Climate protection, the growing threats to ocean life, the FBI’s smear campaign against Martin Luther King Jr. and the murder of Washington Post journalist Jamal Khashoggi by a Saudi death squad are just some of the wide-ranging topics examined at this year’s Copenhagen International Documentary Film Festival (CPH:DOX), which kicks off Wednesday.

Since its establishment in 2003, the fest has straddled the sectors of film, politics, art and science like few others.

Among this year’s highlights are Phie Ambo’s opening film “70/30,” an up-close look at the combined efforts to pass Denmark’s landmark climate law, and fellow Danish filmmaker Robin Petré’s “From the Wild Sea,” which follows a team of volunteers in northern Europe struggling to save animals suffering from human-made catastrophes, from oil-covered swans and stranded whales to starving seals with stomachs full of plastic.

Also screening is Bryan Fogel’s acclaimed work on Khashoggi’s barbaric assassination, “The Dissident” and Sam Pollard’s “MLK/FBI.”

Festival founder and CEO Tine Fischer, who is stepping down this year to head the National Film School of Denmark, says the main intention of the festival was to “enlarge the room dedicated to documentary film, so we really pushed it towards borders, towards fiction, towards contemporary art, towards activism, performance – basically just building a much larger house for what documentary is.”

It was an effort to work with films in a way that allowed them to “unfold their potential to also create social and political impact,” she adds.

“During those years we built a festival that stands on three very interconnected legs: art, science and political activism.”

That interconnected foundation runs through every part of the festival, from the curatorial profile of the program to industry activities, including the conferences and the selection of projects for the CPH:Forum financing and co-production event, Fischer says.

“It doesn’t mean that we are not very much dedicated to independent film and to very artistic approaches to documentary film, it just means that we believe that this house that has been built needs to be connected with the rest of the world and with other sectors.”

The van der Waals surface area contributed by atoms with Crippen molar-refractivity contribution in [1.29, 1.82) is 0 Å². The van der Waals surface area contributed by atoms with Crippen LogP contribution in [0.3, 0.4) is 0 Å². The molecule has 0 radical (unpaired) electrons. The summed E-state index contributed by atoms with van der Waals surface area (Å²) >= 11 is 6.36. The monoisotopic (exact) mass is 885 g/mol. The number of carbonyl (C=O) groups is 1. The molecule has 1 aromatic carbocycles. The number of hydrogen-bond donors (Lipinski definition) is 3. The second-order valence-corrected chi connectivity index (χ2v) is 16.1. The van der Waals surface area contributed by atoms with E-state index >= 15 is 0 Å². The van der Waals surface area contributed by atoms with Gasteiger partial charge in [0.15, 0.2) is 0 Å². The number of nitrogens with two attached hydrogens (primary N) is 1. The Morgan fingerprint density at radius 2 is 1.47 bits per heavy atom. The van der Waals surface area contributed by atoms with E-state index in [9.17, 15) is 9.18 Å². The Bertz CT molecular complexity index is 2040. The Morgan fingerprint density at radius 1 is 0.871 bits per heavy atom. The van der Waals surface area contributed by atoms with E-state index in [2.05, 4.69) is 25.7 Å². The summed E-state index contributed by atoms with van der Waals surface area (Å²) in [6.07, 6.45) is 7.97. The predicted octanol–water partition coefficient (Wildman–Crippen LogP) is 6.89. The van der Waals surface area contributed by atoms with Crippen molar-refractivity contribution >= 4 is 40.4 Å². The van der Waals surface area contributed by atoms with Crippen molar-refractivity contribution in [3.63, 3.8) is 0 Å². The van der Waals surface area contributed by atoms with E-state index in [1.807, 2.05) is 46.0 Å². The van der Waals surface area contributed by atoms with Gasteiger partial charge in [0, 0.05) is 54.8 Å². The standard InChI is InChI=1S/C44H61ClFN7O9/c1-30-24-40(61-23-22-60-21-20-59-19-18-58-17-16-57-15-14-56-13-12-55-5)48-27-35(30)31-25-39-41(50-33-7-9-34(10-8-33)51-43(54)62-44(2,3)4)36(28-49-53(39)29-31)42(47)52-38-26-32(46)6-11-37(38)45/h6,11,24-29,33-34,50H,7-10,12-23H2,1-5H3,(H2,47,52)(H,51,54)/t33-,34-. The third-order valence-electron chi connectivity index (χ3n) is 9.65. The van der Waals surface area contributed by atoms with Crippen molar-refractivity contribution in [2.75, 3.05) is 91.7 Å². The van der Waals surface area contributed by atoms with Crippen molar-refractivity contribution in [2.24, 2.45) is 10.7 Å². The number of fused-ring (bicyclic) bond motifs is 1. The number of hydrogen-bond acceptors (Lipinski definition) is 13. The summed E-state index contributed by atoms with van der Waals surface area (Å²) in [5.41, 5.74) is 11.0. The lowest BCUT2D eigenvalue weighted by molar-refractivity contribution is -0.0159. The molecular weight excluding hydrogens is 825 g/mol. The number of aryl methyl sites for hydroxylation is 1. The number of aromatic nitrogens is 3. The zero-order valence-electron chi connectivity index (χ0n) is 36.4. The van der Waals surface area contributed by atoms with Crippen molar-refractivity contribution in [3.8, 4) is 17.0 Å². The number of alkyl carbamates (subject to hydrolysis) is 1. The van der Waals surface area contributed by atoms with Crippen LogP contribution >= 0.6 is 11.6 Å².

This year’s opening film, Ambo’s “70/30,” perfectly fits that bill. The film offers a chronicle of the often difficult and frustrating process of passing the ambitious climate legislation as seen through the eyes of young activists and political leaders alike. The festival is also working with the film’s producers and a number of climate protection organizations to screen the doc at special events.

CPH:DOX, which became the first major documentary fest to go online last year in the wake of the pandemic, is again taking place virtually, although a partially physical part is planned that will include theatrical screenings of some films.

Despite the great desire for a return to normalcy at the festival, some of the changes brought on by the COVID-19 crisis are here to stay, namely an expanded online presence that allows for greater international participation.

“What happened last year was basically a very fast decision not to let everything go down the drain,” Fischer says, noting that the country went into lockdown three days before the festival was to start. “But what we learned from that was that it made tremendous sense to actually create a festival that was not only based in a certain place and a certain time but that could actually be accessed throughout the country and for many of the activities also globally. I think that lesson was so valuable that for us there was never a question of whether the next festival would also be digital.”

It’s a move organizers have long sought but have found difficult to make due to rights issues and the festival’s close relationship to local theaters. Yet expanding CPH:DOX’s reach digitally is in line with its overall mission.

“It’s been really important for us to not only select and curate film programs but also to create a democratic conversational forum around the festival,” Fischer says.

The opportunity to take part in that forum should not be limited to only invited festival guests, however. “For many years we have been working on how to take the festival and take that democratic platform and voice within the festival to a much larger audience and we knew that a digital space would allow for that.”

Fischer notes that for last year’s screening of a film about artificial intelligence, Tonje Hessen Schei’s “iHuman,” the festival organized a live talk with Edward Snowden. Had it taken place during the physical festival, the discussion would have been viewed in a room by some 800 people.

“Because it went online, it ended up having 100,000 people participating. That talk was suddenly a global talk. … It just felt like, here was something that we could never let go of again.”

Fischer adds: “In a very short time we created a way of running the festival that was meaningful in terms of what we are actually striving for.”

CPH:DOX runs April 21 to May 12.